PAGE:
BT hopes new system will block up to 25 million nuisance calls when it is rolled out to landline customers later this year
BT will use data analytics to reduce the number of unwanted nuisance calls received by its landline customers, and allow customers to create personal blacklists with a free service due to be rolled out later this year.
The telco’s technology will identify rogue numbers, particularly those that make a large volume of calls, and add them to a blacklist which will be expanded to include troublesome numbers identified by customers.
Such calls include PPI and personal injury claims, silent calls and unwanted sales pitches.
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BT says figures from Which? show 75 percent of landline customers receive at least one nuisance call a month and hopes the new service will block up to 25 million a month. In July last year, the Informational Commissioner’s Office (ICO) said complaints about unwanted texts and calls had increased by 12 percent in the preceding 12 months.
It is claimed the new service will allow BT to share more information with the likes of Ofcom and the ICO to build public awareness and enforce penalties on those who breach regulations.
“Nuisance calls are one of the great annoyances of modern life. Everyone will have received one,” said John Petter, chief executive at BT Consumer. “We are delighted to have made this major breakthrough. We are giving control of the landline back to our customers and removing a major hassle and grief for millions of customers.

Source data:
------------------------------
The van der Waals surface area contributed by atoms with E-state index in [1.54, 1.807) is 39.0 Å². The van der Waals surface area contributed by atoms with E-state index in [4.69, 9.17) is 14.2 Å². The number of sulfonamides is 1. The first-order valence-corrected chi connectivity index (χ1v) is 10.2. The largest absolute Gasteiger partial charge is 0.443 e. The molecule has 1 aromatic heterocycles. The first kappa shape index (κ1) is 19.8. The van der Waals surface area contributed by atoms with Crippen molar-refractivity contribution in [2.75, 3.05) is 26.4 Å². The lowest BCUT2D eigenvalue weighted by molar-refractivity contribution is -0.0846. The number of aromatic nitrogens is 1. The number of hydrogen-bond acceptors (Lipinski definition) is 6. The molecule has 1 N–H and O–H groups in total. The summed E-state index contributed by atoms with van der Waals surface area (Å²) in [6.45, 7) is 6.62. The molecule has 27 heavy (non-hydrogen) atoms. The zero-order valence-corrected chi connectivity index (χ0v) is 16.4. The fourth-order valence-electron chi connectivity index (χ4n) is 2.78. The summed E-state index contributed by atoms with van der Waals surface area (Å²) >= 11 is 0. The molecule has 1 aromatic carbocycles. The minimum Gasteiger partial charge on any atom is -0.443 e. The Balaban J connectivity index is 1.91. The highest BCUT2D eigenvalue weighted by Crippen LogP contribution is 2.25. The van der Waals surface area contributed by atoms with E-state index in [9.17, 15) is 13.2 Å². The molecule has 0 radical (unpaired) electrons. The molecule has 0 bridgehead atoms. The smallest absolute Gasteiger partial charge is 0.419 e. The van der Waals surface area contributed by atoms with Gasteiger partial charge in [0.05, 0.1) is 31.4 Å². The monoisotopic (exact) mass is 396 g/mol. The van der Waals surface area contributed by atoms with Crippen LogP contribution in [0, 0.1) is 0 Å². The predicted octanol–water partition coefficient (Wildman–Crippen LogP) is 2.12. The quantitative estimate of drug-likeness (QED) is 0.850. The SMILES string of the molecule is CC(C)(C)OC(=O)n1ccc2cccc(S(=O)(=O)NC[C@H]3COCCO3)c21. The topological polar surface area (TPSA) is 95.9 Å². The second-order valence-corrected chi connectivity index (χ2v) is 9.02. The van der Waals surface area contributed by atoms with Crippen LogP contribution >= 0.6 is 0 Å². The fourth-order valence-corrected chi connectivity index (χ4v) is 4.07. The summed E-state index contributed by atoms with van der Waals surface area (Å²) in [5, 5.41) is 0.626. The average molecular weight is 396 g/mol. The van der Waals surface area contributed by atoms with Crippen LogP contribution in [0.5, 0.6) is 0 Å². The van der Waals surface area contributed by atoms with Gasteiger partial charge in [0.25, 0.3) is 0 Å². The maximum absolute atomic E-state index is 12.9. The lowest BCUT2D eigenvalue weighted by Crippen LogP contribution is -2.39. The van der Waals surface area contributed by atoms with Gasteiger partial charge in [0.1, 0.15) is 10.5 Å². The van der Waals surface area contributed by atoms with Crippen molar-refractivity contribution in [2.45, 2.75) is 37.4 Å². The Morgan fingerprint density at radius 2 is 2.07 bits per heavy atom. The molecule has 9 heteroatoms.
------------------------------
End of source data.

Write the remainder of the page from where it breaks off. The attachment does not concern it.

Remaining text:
“We have been at the forefront of equipping our customers to defend themselves against the flow of PPI and unwanted marketing calls that has become a flood in recent years. Now we are able to announce that we are working to identify and tackle huge numbers of those calls in the network.
“We are doing our bit. We call on other providers to up their game in the fight against this menace. They can help us to root out the malicious players they may be hosting on their own networks when we identify dodgy and suspicious calling behaviour.”
However TalkTalk told TechWeekEurope it had been blocking nuisance calls for almost two years, with custoers able to block numbers at a network level and see the phone number of incoming calls.
“We’re pleased to see other providers follow our lead in taking a stand against nuisance calls,” said a spokesperson. “But this is an urgent problem, which can only be tackled if government mandates all telecoms providers to offer free call blocking.”
However TakTalk itself has fallen foul of nuisance calling. In 2013, Ofcom fined the company £750,000 for making excessive numbers of nuisance calls to prospective customers in 2011.
The government has proposed that all direct marketing companies should be legally obligated to display their phone numbers when contacting the public in a bid to reduce the impact of nuisance calls.
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